Fourth, can the Biden administration count on our allies in Europe and around the world to support our sanctions? What level of enforcement can we expect from them? Our European allies were equivocal in supporting past U.S. sanctions against Iraq and Iran. Would they do better now?
What about our other allies? Russia cannot meet its need for semi-conductors; it has to look to outside sources for that vital commodity. This is a major Russian vulnerability. But can we be sure that South Korea, say, which is a major manufacturer, will not meet that demand, maybe indirectly?
Fifth, wouldn’t sanctions drive Russia and China even closer? The U.S. economic sanctions against Russia in 2014 promoted greater trade between those two nations. Will China stand by and watch Russia be strangled when increasingly the two nations are economic, military, and diplomatic partners? It seems more likely that China would enable Russia to circumvent any sanctions that Biden employs.
Any sensible administration would not want to force Russia into China’s arms. China is our main adversary. Russia, which is certainly not a friend but need not be an enemy, is no such threat. If any foreign nation should be in our cross-hairs for punitive sanctions, it is China, not Russia.
Sixth, won’t crushing economic sanctions hasten the day when powers like China and Russia bring down the global financial architecture that gives the United States such immense leverage? The more often the United States uses sanctions, the more determined our likely targets will be to create alternative global financial systems. Power is best conserved when its exercise is restrained.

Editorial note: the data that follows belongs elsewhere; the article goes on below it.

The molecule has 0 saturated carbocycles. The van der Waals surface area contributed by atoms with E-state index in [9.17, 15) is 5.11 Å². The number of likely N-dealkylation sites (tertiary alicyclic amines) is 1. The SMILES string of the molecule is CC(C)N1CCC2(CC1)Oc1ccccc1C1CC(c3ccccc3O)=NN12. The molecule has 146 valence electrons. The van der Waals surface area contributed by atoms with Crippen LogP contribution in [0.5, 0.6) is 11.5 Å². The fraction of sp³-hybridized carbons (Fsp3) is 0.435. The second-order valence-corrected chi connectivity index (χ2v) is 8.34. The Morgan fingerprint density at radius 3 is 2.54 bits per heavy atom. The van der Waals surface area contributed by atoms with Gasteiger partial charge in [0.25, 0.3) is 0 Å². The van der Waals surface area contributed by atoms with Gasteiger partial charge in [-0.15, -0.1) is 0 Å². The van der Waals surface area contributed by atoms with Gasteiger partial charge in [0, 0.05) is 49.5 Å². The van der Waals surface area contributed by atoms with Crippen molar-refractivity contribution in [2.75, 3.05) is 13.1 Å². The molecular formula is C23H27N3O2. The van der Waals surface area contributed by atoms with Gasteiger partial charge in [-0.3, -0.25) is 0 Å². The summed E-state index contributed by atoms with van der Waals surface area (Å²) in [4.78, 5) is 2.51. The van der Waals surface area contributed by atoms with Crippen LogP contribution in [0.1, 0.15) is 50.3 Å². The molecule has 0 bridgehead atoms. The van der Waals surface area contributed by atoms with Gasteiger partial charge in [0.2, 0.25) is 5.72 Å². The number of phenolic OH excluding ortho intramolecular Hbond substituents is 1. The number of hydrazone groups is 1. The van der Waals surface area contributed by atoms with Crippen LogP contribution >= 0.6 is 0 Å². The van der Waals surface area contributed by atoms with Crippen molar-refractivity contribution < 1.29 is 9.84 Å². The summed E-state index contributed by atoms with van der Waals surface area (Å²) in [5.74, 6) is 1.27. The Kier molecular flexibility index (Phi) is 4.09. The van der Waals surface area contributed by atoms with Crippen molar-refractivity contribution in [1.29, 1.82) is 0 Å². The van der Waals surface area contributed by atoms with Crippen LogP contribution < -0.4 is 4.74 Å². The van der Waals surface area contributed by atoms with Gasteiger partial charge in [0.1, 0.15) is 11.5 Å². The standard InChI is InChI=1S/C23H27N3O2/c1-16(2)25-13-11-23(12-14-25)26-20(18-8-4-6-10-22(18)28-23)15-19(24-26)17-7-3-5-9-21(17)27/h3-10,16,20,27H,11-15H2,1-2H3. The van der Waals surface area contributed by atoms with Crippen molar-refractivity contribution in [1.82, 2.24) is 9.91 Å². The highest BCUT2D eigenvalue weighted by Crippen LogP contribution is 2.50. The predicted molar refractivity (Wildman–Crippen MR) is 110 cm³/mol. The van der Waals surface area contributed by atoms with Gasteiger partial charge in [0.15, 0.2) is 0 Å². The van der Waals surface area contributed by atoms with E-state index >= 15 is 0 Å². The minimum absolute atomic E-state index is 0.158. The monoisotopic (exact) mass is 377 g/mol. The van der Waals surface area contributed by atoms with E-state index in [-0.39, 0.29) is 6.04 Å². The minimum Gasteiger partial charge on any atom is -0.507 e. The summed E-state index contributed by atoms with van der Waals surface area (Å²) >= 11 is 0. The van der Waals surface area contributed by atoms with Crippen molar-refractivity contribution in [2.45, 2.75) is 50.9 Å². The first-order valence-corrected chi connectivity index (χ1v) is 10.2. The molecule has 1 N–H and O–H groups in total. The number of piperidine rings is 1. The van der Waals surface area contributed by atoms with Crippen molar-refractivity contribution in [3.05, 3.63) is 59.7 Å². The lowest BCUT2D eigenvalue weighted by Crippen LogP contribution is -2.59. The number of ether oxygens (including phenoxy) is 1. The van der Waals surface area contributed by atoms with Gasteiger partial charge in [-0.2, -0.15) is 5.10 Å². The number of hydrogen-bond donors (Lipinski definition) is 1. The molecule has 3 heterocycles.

Seventh, when have U.S. sanctions ever worked? As international relations scholars have argued, the effectiveness of economic sanctions is highly doubtful. We imposed sanctions on Russia in 2014 after its invasion of Crimea: they obviously have not deterred Russia from encroaching again on Ukraine.
U.S.-sponsored sanctions against North Korea have not ended its nuclear program. The United States froze $9 billion in Afghan state assets after the Taliban took power: have those upended the Taliban? The United States maintained sanctions against Saddam Hussein’s Iraq for many years; and against Cuba for even longer. Were these success stories?
Let’s circle back to the start: What is the objective here? The core issue seems to be that Putin wants a promise from the West not to admit Ukraine into the North Atlantic Treaty Organization, and more generally to accept that Ukraine and Belarus lie within Moscow’s sphere of influence. Biden refuses to make that promise. Is fighting over this issue worth the risks—including, at the extreme end, the risk of war with a nuclear power?
Ukraine is currently not a member of NATO, and we have no treaty obligation to defend it. Moreover, the chance that Ukraine will become a member of NATO anytime soon is very low. It is too corrupt (as the Biden family should well know) and its political institutions too feeble to permit that. So Biden is asking the West, and the American public, to bear the costs and risks of his Russia policy for the sake of a hypothetical question about NATO’s future membership.
Republicans should not go along with this. Let Biden and his accessories in Congress, the media, and the permanent bureaucracy have full ownership of the Ukraine matter. Donald Trump is right: this is a matter for the Europeans to handle.
Republicans should also be searching for explanations of the Biden administration’s overwrought attitudes, including his lurid vision of the sacking of Kiev. Is a desperate Biden, faced with an overwhelming electoral disaster in next November’s midterms, “wagging the dog”?
Are the elites who manage our national security apparatus promoting international conflict, as usual, to advance their careers, burnish their credentials, and ratify their claim to be useful? And is the Democratic Party, obsessed by its irrational hatred and suspicion of Russia, letting its fantasies rip once again?
Sanctions rarely if ever achieve their intended effect. They usually do more harm than good. Republicans should not follow Biden into the abyss of sanctions. Certainly not unless he answers their questions first.